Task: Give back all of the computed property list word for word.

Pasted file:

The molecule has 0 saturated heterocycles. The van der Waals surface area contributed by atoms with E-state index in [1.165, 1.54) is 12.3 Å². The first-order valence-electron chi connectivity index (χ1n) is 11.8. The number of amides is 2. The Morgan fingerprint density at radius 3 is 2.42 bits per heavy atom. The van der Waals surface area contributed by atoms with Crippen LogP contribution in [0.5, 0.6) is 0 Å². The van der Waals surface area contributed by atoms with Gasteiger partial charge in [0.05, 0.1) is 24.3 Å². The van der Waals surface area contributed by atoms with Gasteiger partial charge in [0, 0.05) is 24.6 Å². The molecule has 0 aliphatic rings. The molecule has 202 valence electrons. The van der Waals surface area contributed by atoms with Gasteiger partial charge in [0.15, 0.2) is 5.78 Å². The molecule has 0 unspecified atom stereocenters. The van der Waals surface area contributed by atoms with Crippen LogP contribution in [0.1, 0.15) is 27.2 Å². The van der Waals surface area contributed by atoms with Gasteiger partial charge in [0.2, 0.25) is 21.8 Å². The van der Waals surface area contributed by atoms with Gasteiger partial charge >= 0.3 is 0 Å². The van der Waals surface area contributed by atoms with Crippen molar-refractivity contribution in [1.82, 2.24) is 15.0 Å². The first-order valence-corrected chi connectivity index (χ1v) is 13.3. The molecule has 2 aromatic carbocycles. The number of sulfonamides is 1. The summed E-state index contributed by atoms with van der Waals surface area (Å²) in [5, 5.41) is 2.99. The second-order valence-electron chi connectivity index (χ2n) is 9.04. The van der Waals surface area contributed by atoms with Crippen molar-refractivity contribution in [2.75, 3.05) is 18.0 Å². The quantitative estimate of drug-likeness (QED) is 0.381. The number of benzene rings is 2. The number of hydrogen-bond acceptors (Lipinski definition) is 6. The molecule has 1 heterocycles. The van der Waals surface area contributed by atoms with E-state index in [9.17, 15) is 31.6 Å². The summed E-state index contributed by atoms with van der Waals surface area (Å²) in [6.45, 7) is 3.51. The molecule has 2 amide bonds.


The molecule has 0 saturated heterocycles. The van der Waals surface area contributed by atoms with E-state index in [1.165, 1.54) is 12.3 Å². The first-order valence-electron chi connectivity index (χ1n) is 11.8. The number of amides is 2. The Morgan fingerprint density at radius 3 is 2.42 bits per heavy atom. The van der Waals surface area contributed by atoms with Crippen LogP contribution in [0.5, 0.6) is 0 Å². The van der Waals surface area contributed by atoms with Gasteiger partial charge in [0.05, 0.1) is 24.3 Å². The van der Waals surface area contributed by atoms with Gasteiger partial charge in [0, 0.05) is 24.6 Å². The molecule has 0 aliphatic rings. The molecule has 202 valence electrons. The van der Waals surface area contributed by atoms with Gasteiger partial charge in [0.15, 0.2) is 5.78 Å². The molecule has 0 unspecified atom stereocenters. The van der Waals surface area contributed by atoms with Crippen LogP contribution in [0.1, 0.15) is 27.2 Å². The van der Waals surface area contributed by atoms with Gasteiger partial charge in [0.2, 0.25) is 21.8 Å². The van der Waals surface area contributed by atoms with Gasteiger partial charge >= 0.3 is 0 Å². The van der Waals surface area contributed by atoms with Crippen molar-refractivity contribution in [1.82, 2.24) is 15.0 Å². The first-order valence-corrected chi connectivity index (χ1v) is 13.3. The molecule has 2 aromatic carbocycles. The number of sulfonamides is 1. The summed E-state index contributed by atoms with van der Waals surface area (Å²) in [5, 5.41) is 2.99. The second-order valence-electron chi connectivity index (χ2n) is 9.04. The van der Waals surface area contributed by atoms with Crippen molar-refractivity contribution in [2.75, 3.05) is 18.0 Å². The quantitative estimate of drug-likeness (QED) is 0.381. The number of benzene rings is 2. The number of hydrogen-bond acceptors (Lipinski definition) is 6. The molecule has 1 heterocycles. The van der Waals surface area contributed by atoms with E-state index in [9.17, 15) is 31.6 Å². The summed E-state index contributed by atoms with van der Waals surface area (Å²) in [6.45, 7) is 3.51. The molecule has 2 amide bonds.